While some wonderful weather for outdoor activities is in store for a large part of the nation, stormy conditions are forecast for parts of Texas and Louisiana and from Montana and Wyoming to northern Michigan on Father's Day.
Portion of Gulf Coast states at risk for flooding
How nasty the weather becomes along the western half of the Gulf Coast will depend on the nature and forward speed of an area of tropical moisture.
This moisture may be anything from just slow-moving showers and thunderstorms to a concentrated area of torrential rainfall associated with a tropical depression or tropical storm, according to AccuWeather Hurricane Expert Dan Kottlowski.
Either way, enough rain is likely to fall to hinder outdoor plans and travel from coastal and central Texas to much of Louisiana. Downpours may also extend across parts of Mississippi, Arkansas, Alabama and the Florida Panhandle. Rainfall may be heavy enough to cause flooding problems.
Downpours to drench part of US northern tier
Farther north, drenching showers and locally gusty thunderstorms are likely from the northern Rockies to the parts of the northern Plains and the upper Great Lakes region.
Some of the rainfall over the northern Rockies and High Plains may be associated with Bud.
"Rainfall over part of the northern tier is likely to be locally heavy and may lead to isolated flooding problems," according to AccuWeather Senior Meteorologist Brett Anderson.
"In addition to forcing cooking operations and a family day out to the indoors, some of the thunderstorms on the southern edge of this rain area could be heavy, gusty and locally severe," Anderson said.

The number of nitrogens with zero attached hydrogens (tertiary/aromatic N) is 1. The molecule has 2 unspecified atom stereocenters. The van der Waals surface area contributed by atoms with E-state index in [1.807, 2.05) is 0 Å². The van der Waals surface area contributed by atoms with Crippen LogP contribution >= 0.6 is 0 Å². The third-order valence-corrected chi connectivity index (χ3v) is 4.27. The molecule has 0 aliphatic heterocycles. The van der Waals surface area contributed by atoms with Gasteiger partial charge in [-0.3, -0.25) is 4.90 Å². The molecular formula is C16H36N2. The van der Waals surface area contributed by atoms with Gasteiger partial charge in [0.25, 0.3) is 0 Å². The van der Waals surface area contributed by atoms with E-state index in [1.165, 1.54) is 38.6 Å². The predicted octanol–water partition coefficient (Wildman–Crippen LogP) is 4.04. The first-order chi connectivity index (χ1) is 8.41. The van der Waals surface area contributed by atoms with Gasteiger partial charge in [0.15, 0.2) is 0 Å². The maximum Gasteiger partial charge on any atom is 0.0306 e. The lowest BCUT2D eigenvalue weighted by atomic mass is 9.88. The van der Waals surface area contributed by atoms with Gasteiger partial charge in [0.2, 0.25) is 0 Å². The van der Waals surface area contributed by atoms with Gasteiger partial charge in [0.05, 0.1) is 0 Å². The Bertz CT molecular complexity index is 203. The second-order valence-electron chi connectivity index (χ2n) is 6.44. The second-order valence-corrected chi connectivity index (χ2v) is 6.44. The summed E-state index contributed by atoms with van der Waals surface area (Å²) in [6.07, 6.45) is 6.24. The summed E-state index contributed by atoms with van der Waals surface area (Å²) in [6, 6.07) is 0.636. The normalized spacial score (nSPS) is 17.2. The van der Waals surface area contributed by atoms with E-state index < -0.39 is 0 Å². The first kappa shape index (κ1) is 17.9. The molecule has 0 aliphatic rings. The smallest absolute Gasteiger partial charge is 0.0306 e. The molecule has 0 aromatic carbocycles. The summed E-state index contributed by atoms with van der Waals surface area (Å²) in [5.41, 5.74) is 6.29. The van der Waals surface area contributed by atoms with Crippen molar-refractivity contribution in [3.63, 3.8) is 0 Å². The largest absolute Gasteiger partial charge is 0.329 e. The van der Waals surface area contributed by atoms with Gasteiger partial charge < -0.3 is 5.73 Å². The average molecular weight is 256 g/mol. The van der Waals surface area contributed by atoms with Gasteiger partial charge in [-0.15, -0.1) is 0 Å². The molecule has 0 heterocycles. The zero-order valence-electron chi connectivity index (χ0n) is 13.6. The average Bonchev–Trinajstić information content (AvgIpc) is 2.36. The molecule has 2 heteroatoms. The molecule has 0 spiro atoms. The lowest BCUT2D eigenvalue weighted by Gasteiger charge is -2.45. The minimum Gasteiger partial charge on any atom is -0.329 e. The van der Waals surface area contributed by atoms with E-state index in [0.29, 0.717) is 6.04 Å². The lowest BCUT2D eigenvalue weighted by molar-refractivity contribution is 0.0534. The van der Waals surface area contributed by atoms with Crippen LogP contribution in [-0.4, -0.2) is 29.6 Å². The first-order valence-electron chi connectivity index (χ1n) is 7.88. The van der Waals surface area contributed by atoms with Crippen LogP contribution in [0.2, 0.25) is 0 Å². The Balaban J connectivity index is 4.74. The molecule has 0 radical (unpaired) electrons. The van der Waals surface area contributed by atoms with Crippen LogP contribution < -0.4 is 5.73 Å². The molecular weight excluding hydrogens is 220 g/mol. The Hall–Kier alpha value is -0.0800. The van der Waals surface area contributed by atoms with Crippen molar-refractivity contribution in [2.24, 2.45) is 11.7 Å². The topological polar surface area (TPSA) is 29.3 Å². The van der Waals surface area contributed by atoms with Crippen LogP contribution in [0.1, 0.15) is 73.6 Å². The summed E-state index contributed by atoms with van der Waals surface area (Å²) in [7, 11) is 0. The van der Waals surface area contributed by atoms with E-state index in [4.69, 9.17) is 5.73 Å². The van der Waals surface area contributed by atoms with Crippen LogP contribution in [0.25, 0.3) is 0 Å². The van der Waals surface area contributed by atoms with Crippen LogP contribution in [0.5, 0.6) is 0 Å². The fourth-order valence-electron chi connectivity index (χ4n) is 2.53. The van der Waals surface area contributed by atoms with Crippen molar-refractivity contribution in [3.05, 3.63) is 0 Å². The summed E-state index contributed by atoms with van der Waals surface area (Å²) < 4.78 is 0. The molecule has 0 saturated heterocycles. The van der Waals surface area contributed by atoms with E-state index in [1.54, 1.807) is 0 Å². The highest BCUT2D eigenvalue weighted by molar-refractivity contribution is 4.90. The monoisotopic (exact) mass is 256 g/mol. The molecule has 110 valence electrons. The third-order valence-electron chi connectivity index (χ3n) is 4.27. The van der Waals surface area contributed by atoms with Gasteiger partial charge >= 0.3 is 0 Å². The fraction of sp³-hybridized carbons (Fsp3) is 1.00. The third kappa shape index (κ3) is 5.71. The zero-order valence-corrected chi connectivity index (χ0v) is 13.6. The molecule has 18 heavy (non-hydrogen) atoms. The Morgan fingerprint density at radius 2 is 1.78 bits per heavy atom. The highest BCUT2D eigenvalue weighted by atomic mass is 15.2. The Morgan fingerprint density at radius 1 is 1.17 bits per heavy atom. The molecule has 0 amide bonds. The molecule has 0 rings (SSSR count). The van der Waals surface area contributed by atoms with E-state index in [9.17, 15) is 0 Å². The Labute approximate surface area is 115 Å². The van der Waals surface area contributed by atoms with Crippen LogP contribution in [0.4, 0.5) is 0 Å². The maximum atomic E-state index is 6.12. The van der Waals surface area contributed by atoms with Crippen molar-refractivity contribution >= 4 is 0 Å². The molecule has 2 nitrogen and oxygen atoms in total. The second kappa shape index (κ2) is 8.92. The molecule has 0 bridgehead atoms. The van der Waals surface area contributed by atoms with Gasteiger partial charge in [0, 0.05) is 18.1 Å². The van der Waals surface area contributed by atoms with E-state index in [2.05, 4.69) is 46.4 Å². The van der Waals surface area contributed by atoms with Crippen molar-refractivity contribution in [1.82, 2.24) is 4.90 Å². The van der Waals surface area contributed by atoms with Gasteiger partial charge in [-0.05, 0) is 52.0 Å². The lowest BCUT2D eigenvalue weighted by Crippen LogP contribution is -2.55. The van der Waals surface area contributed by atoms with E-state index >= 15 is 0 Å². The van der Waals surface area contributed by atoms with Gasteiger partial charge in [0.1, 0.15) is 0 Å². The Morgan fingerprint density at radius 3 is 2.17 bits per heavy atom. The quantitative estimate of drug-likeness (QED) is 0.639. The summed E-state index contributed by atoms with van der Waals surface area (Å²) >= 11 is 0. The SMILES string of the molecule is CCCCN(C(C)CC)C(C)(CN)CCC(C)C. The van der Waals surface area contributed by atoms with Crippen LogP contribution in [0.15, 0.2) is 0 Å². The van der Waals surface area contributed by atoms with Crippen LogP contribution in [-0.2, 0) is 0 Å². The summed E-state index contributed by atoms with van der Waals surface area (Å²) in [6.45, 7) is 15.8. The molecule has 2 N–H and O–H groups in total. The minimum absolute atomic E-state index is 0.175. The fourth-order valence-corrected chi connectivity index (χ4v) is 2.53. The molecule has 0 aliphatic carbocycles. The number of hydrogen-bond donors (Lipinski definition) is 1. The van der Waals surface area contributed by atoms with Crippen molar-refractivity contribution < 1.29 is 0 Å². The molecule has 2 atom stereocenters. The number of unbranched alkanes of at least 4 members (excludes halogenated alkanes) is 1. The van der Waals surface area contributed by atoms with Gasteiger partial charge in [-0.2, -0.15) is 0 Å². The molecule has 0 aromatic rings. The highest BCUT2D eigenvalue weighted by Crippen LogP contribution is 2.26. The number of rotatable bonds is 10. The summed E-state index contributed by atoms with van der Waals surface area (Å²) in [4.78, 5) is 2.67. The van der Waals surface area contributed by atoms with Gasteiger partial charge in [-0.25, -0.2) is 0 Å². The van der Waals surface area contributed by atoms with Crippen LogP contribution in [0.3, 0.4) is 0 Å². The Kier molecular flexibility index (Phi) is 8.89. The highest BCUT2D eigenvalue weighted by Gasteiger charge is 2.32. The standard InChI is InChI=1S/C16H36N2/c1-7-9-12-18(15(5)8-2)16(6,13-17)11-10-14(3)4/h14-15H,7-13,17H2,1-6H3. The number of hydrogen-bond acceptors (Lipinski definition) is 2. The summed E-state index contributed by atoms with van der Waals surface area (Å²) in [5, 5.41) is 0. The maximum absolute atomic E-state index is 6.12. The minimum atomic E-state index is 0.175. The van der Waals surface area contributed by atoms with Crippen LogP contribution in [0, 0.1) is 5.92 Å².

Warmth to reach the East as the Central states heat up
In a vast area in between, people from the central Plains to the much of the Mississippi and Ohio valleys, lower Great Lakes, interior South, mid-Atlantic and New England can expect dry weather and at least some sunshine on Father's Day.
"It's going to be a pretty warm to hot Father's Day from the central Plains to parts of the mid-Atlantic," Anderson said.
It will feel like the middle of the summer in Kansas City, Chicago, Cincinnati, Nashville, Pittsburgh, Washington, D.C., Philadelphia and New York City. Highs in much of this zone will range from the middle 80s to the middle 90s F. Air conditioners and fans will be put to good use.
"Along parts of the Atlantic coast, a sea breeze may hold temperatures back a bit," Anderson said.
See more severe weather from Spring 2018:
Spotty afternoon thundershowers may cause a brief disruption to outdoor plans in the Southeast states, away from the tropical concern. However, even where spotty storms are possible, much of the day will be free of rain in cities such as Atlanta and Orlando, Florida.
People spending time outdoors in the Southeast and northern tier should keep an eye out for rapidly changing weather conditions. Move indoors and get off the water at the first rumble of thunder.
Remember to drink plenty of water when partaking in vigorous physical activity during hot weather.
Much of West to be split withspotty storms, drought concerns
In much of the Southwest and the Pacific coast, dry weather is forecast on Father's Day. This is in the wake of spotty storms and rainfall from Bud over the Four Corners states.
There may still be ill-effects from spotty downpours and gusty storms from Bud, especially in Colorado. People traveling through this region, especially on secondary roads, should be on the lookout for rocks and other debris, where recent storms caused heavy rainfall in New Mexico, Arizona and Utah.
Dry weather is forecast for the most of the West Coast beaches, despite the usual morning low clouds this time of the year.
However, not all of the Pacific Coast states may stay dry. There is a chance of a stray afternoon thunderstorm over the mountains from the northern Sierra Nevada through the Cascades.
Those taking a Father's Day hike in the mountains of the West should immediately be prepared to seek shelter in a low-lying area. Having a plan and checking the forecast frequently is advised.
Otherwise, outdoor enthusiasts in the West should take precautions when using open flames such as campfires and barbecue grills due to the ongoing risk of wildfire ignition and spread.